Debt Management Plan

Guide

Overview

A Debt Management Plan, or DMP, is an informal agreement between you and your creditors to repay your debts through a series of monthly payments, for as long as it takes you to repay your total debts.

In this guide, we’ll look at Debt Management Plans in more detail, including what they are and how they work, who can benefit from a Debt Management Plan, and how they help people pay off serious debts.

Is a DMP better than an IVA?

A DMP gives you time to repay your debts in full, while an IVA allows you to repay some of your debts, and write off the debts you can’t afford.

What is a Debt Management Plan?

Debt Management Plans are informal agreements with unsecured creditors which allow people with serious debts to repay either part, or all, of what they owe over a realistic timeframe.

Rather than repaying your debt using a lump sum, a DMP gives you the time you need to repay some or all your debt through a series of affordable monthly installments.

How do Debt Management Plans work?

Debt Management Plans turn all of your debts into one monthly payment, offer your protection from creditors, and freeze interest and charges on your debts until you are able to repay what you owe.

You will do this by making regular payments to your creditors each month, allowing you to settle your debts while having enough money left over to live comfortably.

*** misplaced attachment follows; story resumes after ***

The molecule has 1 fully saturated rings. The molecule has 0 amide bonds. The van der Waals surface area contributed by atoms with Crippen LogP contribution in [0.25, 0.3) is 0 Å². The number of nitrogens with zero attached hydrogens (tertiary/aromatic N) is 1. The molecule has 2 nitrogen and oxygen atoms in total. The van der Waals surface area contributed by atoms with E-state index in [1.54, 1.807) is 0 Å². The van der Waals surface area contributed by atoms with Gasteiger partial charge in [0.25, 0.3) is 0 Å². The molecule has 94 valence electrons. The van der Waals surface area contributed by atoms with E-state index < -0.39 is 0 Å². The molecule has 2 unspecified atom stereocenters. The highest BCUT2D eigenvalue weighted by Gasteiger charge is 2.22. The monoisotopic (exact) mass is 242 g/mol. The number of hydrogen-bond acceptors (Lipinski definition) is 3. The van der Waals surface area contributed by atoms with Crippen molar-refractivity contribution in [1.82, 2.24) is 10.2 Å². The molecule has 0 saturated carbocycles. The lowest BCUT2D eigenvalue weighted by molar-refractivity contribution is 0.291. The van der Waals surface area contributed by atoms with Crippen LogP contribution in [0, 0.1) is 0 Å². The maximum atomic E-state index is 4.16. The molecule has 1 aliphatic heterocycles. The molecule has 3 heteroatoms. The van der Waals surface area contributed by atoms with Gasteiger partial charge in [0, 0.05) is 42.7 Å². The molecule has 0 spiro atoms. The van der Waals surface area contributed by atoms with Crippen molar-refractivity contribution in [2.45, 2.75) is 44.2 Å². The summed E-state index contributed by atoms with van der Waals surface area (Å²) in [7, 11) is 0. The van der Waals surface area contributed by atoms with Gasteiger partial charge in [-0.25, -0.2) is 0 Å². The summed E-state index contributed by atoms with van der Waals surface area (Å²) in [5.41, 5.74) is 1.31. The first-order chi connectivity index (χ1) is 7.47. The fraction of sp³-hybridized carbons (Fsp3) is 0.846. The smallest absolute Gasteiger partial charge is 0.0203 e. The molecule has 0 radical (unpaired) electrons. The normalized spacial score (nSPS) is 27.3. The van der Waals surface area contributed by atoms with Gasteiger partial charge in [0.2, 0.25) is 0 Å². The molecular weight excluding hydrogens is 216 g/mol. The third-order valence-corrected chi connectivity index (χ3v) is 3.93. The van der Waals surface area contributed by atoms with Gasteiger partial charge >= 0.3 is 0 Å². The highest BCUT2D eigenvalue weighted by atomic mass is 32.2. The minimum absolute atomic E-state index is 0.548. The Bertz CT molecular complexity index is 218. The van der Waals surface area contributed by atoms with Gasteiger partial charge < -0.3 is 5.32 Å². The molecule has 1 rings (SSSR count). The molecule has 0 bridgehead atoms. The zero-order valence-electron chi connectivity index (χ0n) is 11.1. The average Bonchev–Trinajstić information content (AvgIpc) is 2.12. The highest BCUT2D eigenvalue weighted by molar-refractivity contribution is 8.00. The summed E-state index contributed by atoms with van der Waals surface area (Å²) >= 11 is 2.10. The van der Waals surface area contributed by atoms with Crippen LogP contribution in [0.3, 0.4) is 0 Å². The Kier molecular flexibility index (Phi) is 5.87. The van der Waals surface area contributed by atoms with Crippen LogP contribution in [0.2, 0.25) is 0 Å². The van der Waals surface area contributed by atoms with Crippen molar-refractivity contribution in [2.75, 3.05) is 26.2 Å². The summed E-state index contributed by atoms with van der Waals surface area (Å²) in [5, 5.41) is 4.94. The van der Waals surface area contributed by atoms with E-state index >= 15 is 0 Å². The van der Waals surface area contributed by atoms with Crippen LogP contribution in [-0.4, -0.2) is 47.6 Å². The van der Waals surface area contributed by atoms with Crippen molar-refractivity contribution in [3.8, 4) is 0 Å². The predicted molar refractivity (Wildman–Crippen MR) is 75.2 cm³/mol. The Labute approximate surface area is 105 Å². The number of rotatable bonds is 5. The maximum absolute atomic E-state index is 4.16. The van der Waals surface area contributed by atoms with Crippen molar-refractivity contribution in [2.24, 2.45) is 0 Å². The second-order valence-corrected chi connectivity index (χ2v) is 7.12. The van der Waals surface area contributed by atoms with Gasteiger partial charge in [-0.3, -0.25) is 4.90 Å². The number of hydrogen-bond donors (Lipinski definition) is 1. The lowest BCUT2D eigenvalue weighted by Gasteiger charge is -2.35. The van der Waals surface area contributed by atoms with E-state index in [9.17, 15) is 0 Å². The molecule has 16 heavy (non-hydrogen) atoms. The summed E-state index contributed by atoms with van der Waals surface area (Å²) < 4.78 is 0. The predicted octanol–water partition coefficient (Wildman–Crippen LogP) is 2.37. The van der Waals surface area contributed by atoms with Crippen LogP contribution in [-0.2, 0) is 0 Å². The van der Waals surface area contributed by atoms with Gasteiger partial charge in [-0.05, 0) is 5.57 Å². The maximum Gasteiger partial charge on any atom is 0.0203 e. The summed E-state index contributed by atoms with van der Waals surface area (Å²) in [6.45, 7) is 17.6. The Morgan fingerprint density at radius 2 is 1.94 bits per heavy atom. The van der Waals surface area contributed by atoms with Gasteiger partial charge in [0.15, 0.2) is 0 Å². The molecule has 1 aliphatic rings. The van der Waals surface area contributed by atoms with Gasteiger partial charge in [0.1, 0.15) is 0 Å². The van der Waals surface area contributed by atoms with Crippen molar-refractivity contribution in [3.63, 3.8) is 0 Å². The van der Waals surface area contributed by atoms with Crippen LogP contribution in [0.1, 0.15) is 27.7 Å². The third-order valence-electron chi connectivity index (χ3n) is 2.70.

The size of these payments will be dictated by what you can afford. Creditors do occasionally accept DMPs that will see them recoup less than the total amount owed, which is why it can pay to work with a DMP provider or Insolvency Practitioner who can negotiate with creditors on your behalf.

Creditors do occasionally accept DMPs that will see them recoup less than the total amount owed

Who qualifies for a DMP?

Because a Debt Management Plan typically involves repaying every penny of your total debt, having a reliable source of disposable income is more important than your overall debt level.

Other than having the income required to make a regular monthly payment, a DMP might be the best option for you if you:

  • Can’t afford to repay your debts in six months or less
  • Can afford to repay your unsecured debts in a reasonable amount of time, at a reduced rate

Your disposable income is what you have after essential costs like food, rent, and utility bills, so these factors will all be considered when you begin the process of setting up a DMP.

How do I set up a Debt Management Plan?

While the DMP process can vary depending on who sets up the arrangement, most DMPs are set up as outlined below: